Funny anecdote from the clinic- the entire time we were at the clinic (probably an hour or so) there was a team of four or five doctors that were attempting to duct tape a line to mark where people should stand to read an eye chart. Not only was in funny because they were all speaking Chinese loudly to each other (aka sounds like they are all fighting) but it was funny because there were FIVE DOCTORS trying to put a LINE ON THE GROUND. They still hadn't succeeded by the time we left.
Anther highlight from the trip was seeing another adoptive family that is bringing home Joy, another child from Starfish, where Jack was! They recognized each other and were completely adorable in a way that only two and four year olds can be- slapping each other in the face, giggling, and pulling on each others clothes. It was so cute to see this little bond that they had.
Our visit to the medical clinic also further confirmed our suspicions that Angela is, in fact, and international celebrity in hiding. Everyone recognized her, and I think there were even more pictures taken. She really is some kind of super hero!
We are back at the hotel now, and thankful for the Shifu's big rooms and nice views from the windows. Guangzhou, which is in the south east part of China, is noticeably more awesome than the other parts that we have visited. Not only is the sky clear (no really, it actually is- I can even see some kind of mountain range beyond the city, before I couldn't see the third block over) but the city itself looks like some kind of magical forest that decided to grow skyscrapers and overpasses for a while before returning to natural vegetation . There are large trees everywhere, and the sides of roads and ramps are all lined with plants and flowers. All of the balconies and rooftops are brimming with life, and potted plants dot the sidewalks. I am sure that this does not only improve the air quality, but emotional health as well. Big american cities should take notes on this.
Matt and I are currently relaxing in the Shifu's executive lounge- a worth-the-upcharge relaxation oasis with an espresso machine, snacks, and juices as well as couches and TV. In the morning, this transforms into a private breakfast area with a buffet (smaller than the one downstairs for the common folk, but private all the same). At night, a free "happy hour" is available to all executive floor guests including an assortment of snacks and complimentary beverages. This will inevitably amount to a large amount of business execs and pilots getting shwasted, while we sit and eat meat on a stick and sing the ABC's.. Or, as Jack sings them, the ABG's. Regardless, I am more than pumped.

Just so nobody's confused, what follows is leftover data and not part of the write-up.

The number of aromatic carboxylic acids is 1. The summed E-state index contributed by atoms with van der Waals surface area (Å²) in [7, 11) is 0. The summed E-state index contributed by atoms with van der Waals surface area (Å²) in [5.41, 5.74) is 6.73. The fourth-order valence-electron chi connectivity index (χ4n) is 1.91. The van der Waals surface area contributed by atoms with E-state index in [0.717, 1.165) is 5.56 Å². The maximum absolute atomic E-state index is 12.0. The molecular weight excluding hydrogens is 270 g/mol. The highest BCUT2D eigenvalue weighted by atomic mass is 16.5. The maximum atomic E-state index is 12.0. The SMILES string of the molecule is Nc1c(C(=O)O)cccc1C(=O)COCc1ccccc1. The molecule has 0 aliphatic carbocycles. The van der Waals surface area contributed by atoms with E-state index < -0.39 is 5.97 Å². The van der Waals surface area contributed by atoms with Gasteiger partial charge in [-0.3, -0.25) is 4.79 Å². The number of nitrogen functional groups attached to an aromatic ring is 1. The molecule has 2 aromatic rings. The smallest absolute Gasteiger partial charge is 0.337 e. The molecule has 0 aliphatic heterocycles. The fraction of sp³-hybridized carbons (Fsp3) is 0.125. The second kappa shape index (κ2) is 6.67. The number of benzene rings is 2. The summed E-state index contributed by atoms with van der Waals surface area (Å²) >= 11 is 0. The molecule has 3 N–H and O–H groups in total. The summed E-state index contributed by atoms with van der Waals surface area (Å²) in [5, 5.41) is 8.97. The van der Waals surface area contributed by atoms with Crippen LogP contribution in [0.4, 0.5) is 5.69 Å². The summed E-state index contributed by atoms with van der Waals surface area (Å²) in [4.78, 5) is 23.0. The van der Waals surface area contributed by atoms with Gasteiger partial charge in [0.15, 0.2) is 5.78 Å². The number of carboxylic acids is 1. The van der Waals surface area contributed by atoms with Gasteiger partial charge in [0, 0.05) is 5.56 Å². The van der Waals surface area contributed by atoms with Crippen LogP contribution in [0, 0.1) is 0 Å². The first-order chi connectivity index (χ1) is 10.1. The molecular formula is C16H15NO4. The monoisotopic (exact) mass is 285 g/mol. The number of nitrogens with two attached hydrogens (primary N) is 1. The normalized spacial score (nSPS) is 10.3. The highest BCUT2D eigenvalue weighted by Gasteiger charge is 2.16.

This afternoon, after dad took Elijah out on the town for a little stroll, Matt and I convinced Angela to take us through the nearby pedestrian street and teach us some things about Guangzhou street food. We had some dumplings, egg tarts (like egg custard in a pie shell...nom), bubble tea, and fish balls- spongy round fish-tasting tofu-like balls on a stick that I would rather forget, but I tried, I really did.
Here is a list of the things that we did not (read:will not) taste:
-fried scorpions on a stick. This is not a joke.
-deep fried tarantula. Whole.
-some type of stew made of ALL of a cows innards, chopped, mixed with turnips, and stir fried. Literally everyone was eating this. I could not fathom.
-grilled baby squids, whole, on a stick. This might actually be good but I cannot eat anything if I feel like it's looking at me.
After turning down these very eager venders and walking through the pedestrian streets, we circled around to go through the Pet Market and the Herb Market right in front of our hotel. This was pure torture for me because it's basically aisles of puppies that you aren't allowed to touch because the people selling them are sadists. That's probably not true, I think it's about hygiene and keeping the puppies healthy, but don't they know who I am? I only want to snuggle them! That's snuggle, not smuggle....shhhh.....
The herb market was really interesting, too- mostly because I consider myself fairly educated in herbs and spices, and I have no idea what any of this stuff actually was. I have never seen more types of mushrooms, dried roots, and completely unidentifiable objects that are meant to be ingested in my life. I felt better when Angela explained that they were mostly used for medicine, and that she didn't know what they were either. The venders were especially enthusiastic about their saffron supply- apparently its a very hot commodity here and americans come searching for it.
So, for now, we are all relaxing and waiting for our happy hour spread to begin. We were just brought another plate of fresh fruit, so we are all enjoying some orange sections, distributed by Elijah, while watching Chinese cartoons about a goat named Pleasant and a wolf named.....something menacing I can't remember. This stuff is gold!
I leave you with this joke, courtesy of Tina Fey-
Two peanuts were walking down the street, and one was a salted.
Sent with AGAPE LOVE from my iPad!